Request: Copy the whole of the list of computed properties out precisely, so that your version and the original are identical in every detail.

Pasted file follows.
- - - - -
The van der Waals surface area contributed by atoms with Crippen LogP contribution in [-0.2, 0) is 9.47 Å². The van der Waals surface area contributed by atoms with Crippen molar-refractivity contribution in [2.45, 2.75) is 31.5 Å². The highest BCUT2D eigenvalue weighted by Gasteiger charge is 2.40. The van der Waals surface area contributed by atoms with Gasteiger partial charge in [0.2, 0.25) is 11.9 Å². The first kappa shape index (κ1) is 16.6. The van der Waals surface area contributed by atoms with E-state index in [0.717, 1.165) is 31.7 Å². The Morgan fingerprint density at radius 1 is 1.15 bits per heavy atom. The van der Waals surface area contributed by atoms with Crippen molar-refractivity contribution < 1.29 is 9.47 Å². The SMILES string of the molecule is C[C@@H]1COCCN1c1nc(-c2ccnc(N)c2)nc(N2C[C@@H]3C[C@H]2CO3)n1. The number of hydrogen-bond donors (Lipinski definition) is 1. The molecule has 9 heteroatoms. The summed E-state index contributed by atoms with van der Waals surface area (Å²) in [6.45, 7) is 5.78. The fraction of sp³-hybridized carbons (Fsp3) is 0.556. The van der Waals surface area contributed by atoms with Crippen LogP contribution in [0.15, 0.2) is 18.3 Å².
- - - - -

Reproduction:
The van der Waals surface area contributed by atoms with Crippen LogP contribution in [-0.2, 0) is 9.47 Å². The van der Waals surface area contributed by atoms with Crippen molar-refractivity contribution in [2.45, 2.75) is 31.5 Å². The highest BCUT2D eigenvalue weighted by Gasteiger charge is 2.40. The van der Waals surface area contributed by atoms with Gasteiger partial charge in [0.2, 0.25) is 11.9 Å². The first kappa shape index (κ1) is 16.6. The van der Waals surface area contributed by atoms with E-state index in [0.717, 1.165) is 31.7 Å². The Morgan fingerprint density at radius 1 is 1.15 bits per heavy atom. The van der Waals surface area contributed by atoms with Crippen molar-refractivity contribution < 1.29 is 9.47 Å². The SMILES string of the molecule is C[C@@H]1COCCN1c1nc(-c2ccnc(N)c2)nc(N2C[C@@H]3C[C@H]2CO3)n1. The number of hydrogen-bond donors (Lipinski definition) is 1. The molecule has 9 heteroatoms. The summed E-state index contributed by atoms with van der Waals surface area (Å²) in [6.45, 7) is 5.78. The fraction of sp³-hybridized carbons (Fsp3) is 0.556. The van der Waals surface area contributed by atoms with Crippen LogP contribution in [0.15, 0.2) is 18.3 Å².